This post originally appeared on OOM last summer, but Bustle's recent post on "25 of Childhood Literature's Most Beloved Female Characters" inspired me to adapt it. After all, it is #throwbackthursday... And so I give you a BSC nostalgia post.
Thanks to online trends like #throwbackthursday and #flashbackfriday, nostalgia has certainly made a name for itself in the social media sphere. At least twice a week, my Instagram feed becomes an endless stream of friends' baby and childhood photos, and at least twice a week, I find myself reminiscing and missing my childhood.
People often joke about how much Millennials love nostalgia, but an article from The New York Times argued that nostalgia's not just a trend: it's actually good for your brain -- and there's scientific evidence to prove it.
Probably unbeknownst to many #tbt fans, the term "nostalgia"—first coined in the 1600s—initially referred to a neurological disease. In fact, in the 19th and 20th centuries, nostalgia was classified as a type of psychosis and mental disorder. Luckily, scientific research conducted over the last few decades has suggested otherwise.
Dr. Constantine Sedikides, a leader in the field of social psychology, has studied nostalgia in depth since 1999, and defined its benefits beautifully in the New York Times piece mentioned above: "Nostalgia made me feel like my life had roots and continuity... It provided a texture to my life and gave me strength to move forward." As soon as I read those words, I could immediately relate.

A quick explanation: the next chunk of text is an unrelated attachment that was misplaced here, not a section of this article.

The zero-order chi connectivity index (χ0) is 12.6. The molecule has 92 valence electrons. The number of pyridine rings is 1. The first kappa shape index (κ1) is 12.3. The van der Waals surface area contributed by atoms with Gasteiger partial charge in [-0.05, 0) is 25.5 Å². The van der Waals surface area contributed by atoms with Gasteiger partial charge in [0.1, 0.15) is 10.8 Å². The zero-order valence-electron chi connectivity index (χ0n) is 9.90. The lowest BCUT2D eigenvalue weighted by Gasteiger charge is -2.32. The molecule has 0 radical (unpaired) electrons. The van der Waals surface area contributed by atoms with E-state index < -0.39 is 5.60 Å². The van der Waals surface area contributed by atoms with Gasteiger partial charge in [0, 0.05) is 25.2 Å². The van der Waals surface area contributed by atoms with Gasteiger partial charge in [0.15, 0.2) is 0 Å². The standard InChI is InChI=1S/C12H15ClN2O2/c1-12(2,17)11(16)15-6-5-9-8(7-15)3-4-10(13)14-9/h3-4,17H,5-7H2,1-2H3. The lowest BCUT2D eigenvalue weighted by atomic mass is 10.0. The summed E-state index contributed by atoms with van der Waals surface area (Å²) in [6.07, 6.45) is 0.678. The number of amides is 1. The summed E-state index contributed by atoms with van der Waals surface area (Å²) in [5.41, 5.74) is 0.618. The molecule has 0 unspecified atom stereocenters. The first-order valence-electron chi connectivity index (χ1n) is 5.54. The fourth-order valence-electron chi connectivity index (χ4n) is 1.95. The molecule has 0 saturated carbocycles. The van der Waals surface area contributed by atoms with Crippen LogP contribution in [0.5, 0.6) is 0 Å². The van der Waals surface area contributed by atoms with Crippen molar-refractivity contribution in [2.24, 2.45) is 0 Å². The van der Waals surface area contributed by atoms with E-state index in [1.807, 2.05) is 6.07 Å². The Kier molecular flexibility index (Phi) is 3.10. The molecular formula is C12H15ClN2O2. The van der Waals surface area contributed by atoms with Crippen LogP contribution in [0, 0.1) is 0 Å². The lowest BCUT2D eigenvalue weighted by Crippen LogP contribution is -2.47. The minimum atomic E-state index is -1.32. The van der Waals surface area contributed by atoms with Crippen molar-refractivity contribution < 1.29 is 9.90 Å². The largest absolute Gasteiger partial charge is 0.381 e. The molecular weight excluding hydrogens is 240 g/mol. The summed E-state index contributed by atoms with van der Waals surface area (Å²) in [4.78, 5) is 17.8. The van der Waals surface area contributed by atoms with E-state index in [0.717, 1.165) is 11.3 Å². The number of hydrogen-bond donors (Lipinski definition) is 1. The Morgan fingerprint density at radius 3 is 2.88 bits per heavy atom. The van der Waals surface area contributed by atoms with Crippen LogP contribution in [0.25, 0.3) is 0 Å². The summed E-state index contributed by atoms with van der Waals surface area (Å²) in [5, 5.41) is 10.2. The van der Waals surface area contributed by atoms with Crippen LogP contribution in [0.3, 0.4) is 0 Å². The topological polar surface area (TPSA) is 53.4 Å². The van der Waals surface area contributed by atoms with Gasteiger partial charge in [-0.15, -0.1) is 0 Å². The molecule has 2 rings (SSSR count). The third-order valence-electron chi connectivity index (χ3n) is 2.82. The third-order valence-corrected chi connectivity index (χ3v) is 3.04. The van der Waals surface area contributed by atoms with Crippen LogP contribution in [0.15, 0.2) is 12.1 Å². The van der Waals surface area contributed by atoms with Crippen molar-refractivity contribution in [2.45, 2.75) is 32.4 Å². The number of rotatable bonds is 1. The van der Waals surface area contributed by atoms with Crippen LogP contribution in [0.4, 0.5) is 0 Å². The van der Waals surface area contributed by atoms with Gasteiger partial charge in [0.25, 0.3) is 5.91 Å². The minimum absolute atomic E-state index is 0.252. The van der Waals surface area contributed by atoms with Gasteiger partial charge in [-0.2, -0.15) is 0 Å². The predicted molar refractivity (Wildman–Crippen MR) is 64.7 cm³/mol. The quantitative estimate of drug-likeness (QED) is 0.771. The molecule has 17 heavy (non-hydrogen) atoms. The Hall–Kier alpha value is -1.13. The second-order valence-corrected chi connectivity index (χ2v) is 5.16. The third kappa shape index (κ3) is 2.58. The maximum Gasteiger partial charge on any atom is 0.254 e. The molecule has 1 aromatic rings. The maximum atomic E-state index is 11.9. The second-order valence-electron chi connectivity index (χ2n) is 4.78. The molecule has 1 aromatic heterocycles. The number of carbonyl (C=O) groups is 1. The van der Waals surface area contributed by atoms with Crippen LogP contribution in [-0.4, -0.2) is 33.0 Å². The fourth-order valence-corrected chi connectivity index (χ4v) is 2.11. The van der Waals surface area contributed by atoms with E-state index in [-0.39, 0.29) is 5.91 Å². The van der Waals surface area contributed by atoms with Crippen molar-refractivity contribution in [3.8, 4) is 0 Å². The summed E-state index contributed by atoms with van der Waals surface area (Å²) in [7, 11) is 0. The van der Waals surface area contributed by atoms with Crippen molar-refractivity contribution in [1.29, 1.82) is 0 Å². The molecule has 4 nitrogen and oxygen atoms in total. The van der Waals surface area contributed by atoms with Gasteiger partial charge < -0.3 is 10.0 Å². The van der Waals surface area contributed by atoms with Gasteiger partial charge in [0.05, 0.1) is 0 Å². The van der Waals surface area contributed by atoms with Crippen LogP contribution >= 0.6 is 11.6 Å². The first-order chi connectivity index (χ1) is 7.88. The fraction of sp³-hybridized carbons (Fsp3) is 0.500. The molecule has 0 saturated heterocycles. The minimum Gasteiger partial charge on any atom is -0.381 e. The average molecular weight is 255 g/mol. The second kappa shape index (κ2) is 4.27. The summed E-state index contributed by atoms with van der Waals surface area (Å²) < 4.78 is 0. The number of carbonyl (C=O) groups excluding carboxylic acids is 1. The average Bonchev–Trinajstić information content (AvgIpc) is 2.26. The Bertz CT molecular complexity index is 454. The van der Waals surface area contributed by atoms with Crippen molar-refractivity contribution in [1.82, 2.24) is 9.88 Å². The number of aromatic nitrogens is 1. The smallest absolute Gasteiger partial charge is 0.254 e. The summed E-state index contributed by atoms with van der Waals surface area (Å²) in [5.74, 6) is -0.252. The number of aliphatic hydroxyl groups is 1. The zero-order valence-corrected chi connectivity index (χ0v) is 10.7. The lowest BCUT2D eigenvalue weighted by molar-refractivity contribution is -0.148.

Last summer, I was digging through a box of childhood belongings at my mom's house when I came across my entire Baby-sitters Club collection. Given my level of excitement, one might have thought I'd stumbled across a buried treasure. (Which, to be fair, it really is.) I was immediately flooded with memories of reading under the covers at night, flashlight in hand; memories of Baby-sitters Club–themed birthday parties; memories of visiting our local bookstore and tracing my finger longingly along the series' pastel spines, trying to calculate which books I didn't yet own.
Needless to say, getting to work at Scholastic is a dream-come-true for a BSC fan. (I used to read The Complete Guide to the Baby-sitters Club back-to-back like it was a novel; imagine my surprise when I found out that Scholastic's David Levithan was the one to compile that guide when he was an intern here!) As I sat in my mom's attic, flipping through my copies of Kristy's Great Idea and Boy Crazy Stacey, the mystery specials and, of course, the Super Specials, I somehow felt like maybe Dr. Sedikides was onto something: nostalgia definitely makes me feel like my life has roots and continuity. That I now get the chance to work for the company that published my favorite childhood series makes me feel like maybe all those hours I spent reading were somehow part of my bigger life picture, even if I didn't know it at the time. And if the occasional dose of nostalgia just so happens to be healthy, even better.
How about you? Anyone else have a positive or not-so-positive experience with book nostalgia? We'd love to hear your thoughts!